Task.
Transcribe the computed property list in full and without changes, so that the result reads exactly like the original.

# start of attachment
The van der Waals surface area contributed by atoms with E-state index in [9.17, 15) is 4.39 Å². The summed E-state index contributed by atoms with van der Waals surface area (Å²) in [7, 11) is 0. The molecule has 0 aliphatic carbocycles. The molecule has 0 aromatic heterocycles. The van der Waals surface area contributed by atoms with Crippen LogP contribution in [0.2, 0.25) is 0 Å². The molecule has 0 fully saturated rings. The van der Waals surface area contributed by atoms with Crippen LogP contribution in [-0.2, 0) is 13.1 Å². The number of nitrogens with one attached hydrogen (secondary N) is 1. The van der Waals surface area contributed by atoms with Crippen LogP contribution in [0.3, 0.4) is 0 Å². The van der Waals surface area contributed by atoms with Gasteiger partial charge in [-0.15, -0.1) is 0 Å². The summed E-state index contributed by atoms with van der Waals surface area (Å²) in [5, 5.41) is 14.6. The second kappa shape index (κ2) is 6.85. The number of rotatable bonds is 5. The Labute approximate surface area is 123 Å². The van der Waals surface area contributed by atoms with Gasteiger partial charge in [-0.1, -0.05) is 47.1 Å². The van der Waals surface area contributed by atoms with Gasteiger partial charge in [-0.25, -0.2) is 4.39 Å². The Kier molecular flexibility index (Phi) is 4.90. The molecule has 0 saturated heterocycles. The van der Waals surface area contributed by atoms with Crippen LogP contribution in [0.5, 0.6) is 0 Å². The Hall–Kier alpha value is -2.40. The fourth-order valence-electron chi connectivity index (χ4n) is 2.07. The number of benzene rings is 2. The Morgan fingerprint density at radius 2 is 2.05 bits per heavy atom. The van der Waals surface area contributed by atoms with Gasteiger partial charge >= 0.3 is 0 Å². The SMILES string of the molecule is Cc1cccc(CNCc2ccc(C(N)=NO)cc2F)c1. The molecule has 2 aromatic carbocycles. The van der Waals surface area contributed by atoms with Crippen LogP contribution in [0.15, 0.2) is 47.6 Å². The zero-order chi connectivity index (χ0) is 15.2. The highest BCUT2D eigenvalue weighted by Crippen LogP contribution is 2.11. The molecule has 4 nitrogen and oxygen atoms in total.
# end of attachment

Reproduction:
The van der Waals surface area contributed by atoms with E-state index in [9.17, 15) is 4.39 Å². The summed E-state index contributed by atoms with van der Waals surface area (Å²) in [7, 11) is 0. The molecule has 0 aliphatic carbocycles. The molecule has 0 aromatic heterocycles. The van der Waals surface area contributed by atoms with Crippen LogP contribution in [0.2, 0.25) is 0 Å². The molecule has 0 fully saturated rings. The van der Waals surface area contributed by atoms with Crippen LogP contribution in [-0.2, 0) is 13.1 Å². The number of nitrogens with one attached hydrogen (secondary N) is 1. The van der Waals surface area contributed by atoms with Crippen LogP contribution in [0.3, 0.4) is 0 Å². The van der Waals surface area contributed by atoms with Gasteiger partial charge in [-0.15, -0.1) is 0 Å². The summed E-state index contributed by atoms with van der Waals surface area (Å²) in [5, 5.41) is 14.6. The second kappa shape index (κ2) is 6.85. The number of rotatable bonds is 5. The Labute approximate surface area is 123 Å². The van der Waals surface area contributed by atoms with Gasteiger partial charge in [-0.1, -0.05) is 47.1 Å². The van der Waals surface area contributed by atoms with Gasteiger partial charge in [-0.25, -0.2) is 4.39 Å². The Kier molecular flexibility index (Phi) is 4.90. The molecule has 0 saturated heterocycles. The van der Waals surface area contributed by atoms with Crippen LogP contribution in [0.5, 0.6) is 0 Å². The Hall–Kier alpha value is -2.40. The fourth-order valence-electron chi connectivity index (χ4n) is 2.07. The number of benzene rings is 2. The Morgan fingerprint density at radius 2 is 2.05 bits per heavy atom. The van der Waals surface area contributed by atoms with Gasteiger partial charge >= 0.3 is 0 Å². The SMILES string of the molecule is Cc1cccc(CNCc2ccc(C(N)=NO)cc2F)c1. The molecule has 2 aromatic carbocycles. The van der Waals surface area contributed by atoms with Crippen LogP contribution in [0.15, 0.2) is 47.6 Å². The zero-order chi connectivity index (χ0) is 15.2. The highest BCUT2D eigenvalue weighted by Crippen LogP contribution is 2.11. The molecule has 4 nitrogen and oxygen atoms in total.